Lab Notes Gems & Gemology, Fall 2014, Vol. 50, No. 3

Natural Pearls Reportedly from a Spondylus Species (“Thorny” Oyster)

Non-nacreous Pearls
Figure 1. Four non-nacreous pearls, weighing 12.40, 11.55, 8.22, and 5.72 ct (left to right), were submitted for identification. Photo by Sood Oil (Judy) Chia.
Non-nacreous conch, clam, Melo melo, Cassis, and scallop pearls are often submitted to GIA for identification. Four non-nacreous pearls, weighing 5.72 to 12.40 ct and measuring from 9.55 × 8.60 mm to 16.35 × 9.36 mm, were recently submitted to GIA’s New York laboratory for identification. These examples caught our attention because of their unusual appearance (figure 1).
Their bodycolors and shapes varied. Each exhibited some degree of pink and orange hues, and either elongated or button shapes. The porcelaneous surfaces also exhibited areas with clear flame structures. Under fiber-optic light, fine flame structures resembling those seen in other porcelaneous pearls such as Tridacna gigas and Strombus gigas (conch) pearls were observed. While the typical whitish flame structure was readily apparent, the more notable observation was that some of the flames had a distinct blue coloration (figure 2). Other types of pearls usually do not show blue flames. Microradiography was of little diagnostic assistance, as only tight structures were observed; this is not unusual for porcelaneous pearls. Raman spectroscopy detected both aragonite and calcite separately on different parts of the samples. In the authors’ experience, this differs from conch or clam pearls, which are usually composed of aragonite only.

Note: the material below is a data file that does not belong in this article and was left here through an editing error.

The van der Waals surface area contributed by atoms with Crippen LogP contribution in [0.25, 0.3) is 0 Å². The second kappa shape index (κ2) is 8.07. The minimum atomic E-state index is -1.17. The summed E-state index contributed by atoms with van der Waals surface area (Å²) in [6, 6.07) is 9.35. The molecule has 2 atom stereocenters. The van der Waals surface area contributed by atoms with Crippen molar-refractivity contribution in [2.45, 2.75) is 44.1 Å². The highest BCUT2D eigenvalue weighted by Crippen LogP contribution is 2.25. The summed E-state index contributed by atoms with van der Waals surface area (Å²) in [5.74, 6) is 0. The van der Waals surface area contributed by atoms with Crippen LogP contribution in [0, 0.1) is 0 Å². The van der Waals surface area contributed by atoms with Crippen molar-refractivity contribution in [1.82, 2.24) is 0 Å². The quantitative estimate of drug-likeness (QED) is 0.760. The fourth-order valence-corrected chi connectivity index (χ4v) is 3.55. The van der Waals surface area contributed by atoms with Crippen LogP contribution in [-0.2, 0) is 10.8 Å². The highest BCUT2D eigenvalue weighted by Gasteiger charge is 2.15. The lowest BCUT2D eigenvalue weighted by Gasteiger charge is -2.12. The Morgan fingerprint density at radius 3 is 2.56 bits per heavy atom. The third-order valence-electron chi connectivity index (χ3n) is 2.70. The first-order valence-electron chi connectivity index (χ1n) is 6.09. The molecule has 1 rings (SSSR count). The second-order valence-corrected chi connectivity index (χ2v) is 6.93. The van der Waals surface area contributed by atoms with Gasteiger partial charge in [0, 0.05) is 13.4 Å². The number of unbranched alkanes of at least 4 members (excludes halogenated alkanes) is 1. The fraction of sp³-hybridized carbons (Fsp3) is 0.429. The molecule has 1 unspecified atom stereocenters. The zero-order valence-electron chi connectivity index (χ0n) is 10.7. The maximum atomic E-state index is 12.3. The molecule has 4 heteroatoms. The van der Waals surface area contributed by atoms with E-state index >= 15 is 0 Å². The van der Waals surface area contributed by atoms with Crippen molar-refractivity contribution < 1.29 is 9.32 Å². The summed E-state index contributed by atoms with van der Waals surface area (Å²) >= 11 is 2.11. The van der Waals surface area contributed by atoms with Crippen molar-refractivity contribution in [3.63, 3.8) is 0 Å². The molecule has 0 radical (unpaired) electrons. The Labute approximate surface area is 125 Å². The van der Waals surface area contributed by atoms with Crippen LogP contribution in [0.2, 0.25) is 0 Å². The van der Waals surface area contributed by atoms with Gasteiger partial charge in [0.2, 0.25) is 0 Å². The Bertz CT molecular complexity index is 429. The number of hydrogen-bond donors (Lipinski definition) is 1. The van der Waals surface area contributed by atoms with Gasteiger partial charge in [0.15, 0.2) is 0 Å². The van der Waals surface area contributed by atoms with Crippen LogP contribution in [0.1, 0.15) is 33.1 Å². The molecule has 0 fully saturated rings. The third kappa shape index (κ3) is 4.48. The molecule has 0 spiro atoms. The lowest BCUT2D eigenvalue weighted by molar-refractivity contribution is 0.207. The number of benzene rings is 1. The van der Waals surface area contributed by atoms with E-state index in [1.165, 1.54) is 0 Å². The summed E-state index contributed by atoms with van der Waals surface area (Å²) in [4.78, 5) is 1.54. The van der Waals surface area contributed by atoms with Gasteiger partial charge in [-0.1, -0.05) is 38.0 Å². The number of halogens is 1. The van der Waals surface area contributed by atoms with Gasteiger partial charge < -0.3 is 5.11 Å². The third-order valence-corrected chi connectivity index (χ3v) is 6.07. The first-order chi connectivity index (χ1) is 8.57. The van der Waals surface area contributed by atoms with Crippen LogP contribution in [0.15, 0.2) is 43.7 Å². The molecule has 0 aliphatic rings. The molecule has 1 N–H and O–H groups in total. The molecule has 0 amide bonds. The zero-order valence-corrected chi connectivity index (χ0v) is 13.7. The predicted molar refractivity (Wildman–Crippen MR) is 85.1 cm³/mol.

Porcelaneous Surface
Figure 2. The porcelaneous surface appearances of two of the pearls, weighing 12.40 ct (left, magnified 20×) and 8.22 ct (right, magnified 10×) show their characteristic blue flames, indicated by the arrows. Photos by Joyce WingYan Ho.
Due to their unique shapes, colors, surface, and flame structures, we suspected these pearls were from one of the many Spondylus species (figure 3), commonly called “thorny” or “spiny” oysters. Although rarely encountered in GIA laboratories, Spondylus pearls have been documented in the past (Winter 1987 Lab Notes, p. 235; E. Strack, Pearls, Ruhle-Diebener-Verlag GmbH & Co., Stuttgart, 2006, p. 255), and some samples have been collected by the Qatar Museums Authority (H. Bari and D. Lam, Pearls, Skira Editore S.p.A, 2009, pp. 88–89). Our client later informed us that these specimens were found by a fisherman in shells of Spondylus princeps off the coast of Baja California, Mexico.

Figure 3. These shells are from various Spondylus species. Courtesy of GIA’s Bangkok laboratory. Photo by Nuttapol Kitdee.
This was a rare opportunity to see natural pearls from a known Spondylus species, and to document their unique gemological characteristics as references for mollusk identification in the future. 

Joyce WingYan Ho is a staff gemologist, and Chunhui Zhou is a research scientist and supervisor of pearl identification, at GIA's New York laboratory.